Tips for transporting cull cows

Check out these important things to consider before loading your cows onto a truck.

Unfortunately, there comes that day when you need to send your cull cows to the works. 

Just getting these animals out of the paddock and putting them straight onto the truck isn't enough and can cause health and animal welfare issues. This isn't something you want for girls that have served you well for years (and you probably don’t want to pay any fines either)!

Despite everyone's efforts to ensure animals don’t have to wait too long at the works, cows can end up waiting in lairage for 12-24 hours, or sometimes even more. 

While there will always be water available for them, there won’t be much else. So, if they have already been on a very long journey, it could be that some cows end up being off feed for a long time.

Pre-travel considerations

To avoid down cows at the works, or any fines, there are a few things to consider before you load them onto a truck:

1. Are they fit for transport? 

To be considered fit for transport, cows need to be

  • at least BCS 3,

  • not lame, 

  • acting normally (no lethargy or staggering),

  • free of any injuries or active infections,

  • healed (and free from discharges) from any wounds or other skin lesions,

  • clear of pink eye and any discharges from their eyes. (Cancer eye lesions are only accepted in certain situations),

  • out of any withhold. 

If you have any concerns about whether your animal(s) is fit for transport, please call the clinic, as cows with certain conditions can still go with a vet certification. This is not just a piece of paper - cows with a vet cert will get priority at the works as well.

2. Sending pregnant cows: 

  • If they are within four weeks of their calving date, travel should be less than two hours.

  • Avoid putting heavily pregnant cows on the top deck of the truck. 

  • Those that are very close to calving and likely to calve shouldn’t be transferred at all. 

Once you have established that the cows are fit enough to travel, there are a few other things you could do to prepare them for transport.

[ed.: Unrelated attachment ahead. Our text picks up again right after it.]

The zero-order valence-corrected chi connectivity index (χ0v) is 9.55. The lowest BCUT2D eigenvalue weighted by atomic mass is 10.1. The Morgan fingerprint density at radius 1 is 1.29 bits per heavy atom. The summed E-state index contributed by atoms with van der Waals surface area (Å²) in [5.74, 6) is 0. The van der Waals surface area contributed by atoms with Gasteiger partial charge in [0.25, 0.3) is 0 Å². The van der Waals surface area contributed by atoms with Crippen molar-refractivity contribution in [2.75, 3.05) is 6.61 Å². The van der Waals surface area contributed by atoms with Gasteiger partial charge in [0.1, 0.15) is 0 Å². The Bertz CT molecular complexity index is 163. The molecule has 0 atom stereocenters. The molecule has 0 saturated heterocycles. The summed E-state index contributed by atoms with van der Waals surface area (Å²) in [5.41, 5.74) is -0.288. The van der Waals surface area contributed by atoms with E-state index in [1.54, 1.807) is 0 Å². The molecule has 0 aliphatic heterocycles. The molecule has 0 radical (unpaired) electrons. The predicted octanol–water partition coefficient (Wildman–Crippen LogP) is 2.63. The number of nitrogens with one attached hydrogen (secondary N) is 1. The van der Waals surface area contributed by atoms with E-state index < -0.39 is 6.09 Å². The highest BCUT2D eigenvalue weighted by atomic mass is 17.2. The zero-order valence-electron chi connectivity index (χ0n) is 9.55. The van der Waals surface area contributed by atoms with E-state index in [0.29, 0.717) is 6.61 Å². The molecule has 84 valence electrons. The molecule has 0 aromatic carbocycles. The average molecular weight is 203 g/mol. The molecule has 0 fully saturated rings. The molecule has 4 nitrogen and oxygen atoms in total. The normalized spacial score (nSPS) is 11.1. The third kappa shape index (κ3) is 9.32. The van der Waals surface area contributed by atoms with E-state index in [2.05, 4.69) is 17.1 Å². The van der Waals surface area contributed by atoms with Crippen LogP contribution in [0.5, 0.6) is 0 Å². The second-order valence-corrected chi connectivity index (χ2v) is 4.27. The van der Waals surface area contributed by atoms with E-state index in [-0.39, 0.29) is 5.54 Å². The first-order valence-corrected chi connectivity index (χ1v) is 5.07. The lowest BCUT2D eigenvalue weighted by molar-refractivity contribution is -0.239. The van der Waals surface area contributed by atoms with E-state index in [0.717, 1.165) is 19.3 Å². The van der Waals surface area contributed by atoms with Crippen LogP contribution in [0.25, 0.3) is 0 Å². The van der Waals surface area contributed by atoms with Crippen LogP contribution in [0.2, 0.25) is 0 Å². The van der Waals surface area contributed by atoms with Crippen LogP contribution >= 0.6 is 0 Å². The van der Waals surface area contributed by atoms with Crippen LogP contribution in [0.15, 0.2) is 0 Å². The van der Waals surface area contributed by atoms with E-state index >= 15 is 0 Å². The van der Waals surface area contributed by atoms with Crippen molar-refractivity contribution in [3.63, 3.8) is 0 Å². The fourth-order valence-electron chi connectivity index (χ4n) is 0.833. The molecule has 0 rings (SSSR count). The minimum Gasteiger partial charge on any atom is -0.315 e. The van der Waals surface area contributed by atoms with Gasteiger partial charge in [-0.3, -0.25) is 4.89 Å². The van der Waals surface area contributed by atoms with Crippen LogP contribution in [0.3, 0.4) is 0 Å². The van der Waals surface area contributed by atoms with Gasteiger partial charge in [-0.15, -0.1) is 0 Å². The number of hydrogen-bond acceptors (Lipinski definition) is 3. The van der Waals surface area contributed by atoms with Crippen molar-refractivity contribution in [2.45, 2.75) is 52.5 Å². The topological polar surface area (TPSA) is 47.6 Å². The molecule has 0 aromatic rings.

3. Milking:

If cows are still milking, make sure they are milked very shortly before they are picked up so that udders don’t blow up. 

4. Essential trace elements:

Culls cows need extra magnesium and calcium before they get transported to avoid them going down on the truck, or upon arrival at the works. 

This is because they are still in lactation mode and they rapidly deplete the calcium reserves in their blood while off feed.

Dry cows can also suffer from low levels of blood calcium, so all cows should be properly prepared, regardless of lactation status!

Providing them with magnesium and calcium before they travel can prevent this issue. 

MPI recommendations for preparing dairy cattle for transport with essential trace elements are:

Image credit: MPI

Image credit: MPI

  • Stand dairy cows off pasture for 4-12 hours before transport, BUT, provide roughage/dry feed and water until loading on the truck.

  • You can then add calcium and magnesium to the hay/baleage/palm kernel.

  • Add 100 grams of lime flour per cow to feed during stand off. This provides each cow with 35g of calcium. Any alternative supplement used must contain the equivalent amount of calcium.

  • Also give 60g of Causmag to cover the magnesium requirements.

It’s a lot to take in and remember. DairyNZ has provided guidelines as well. 


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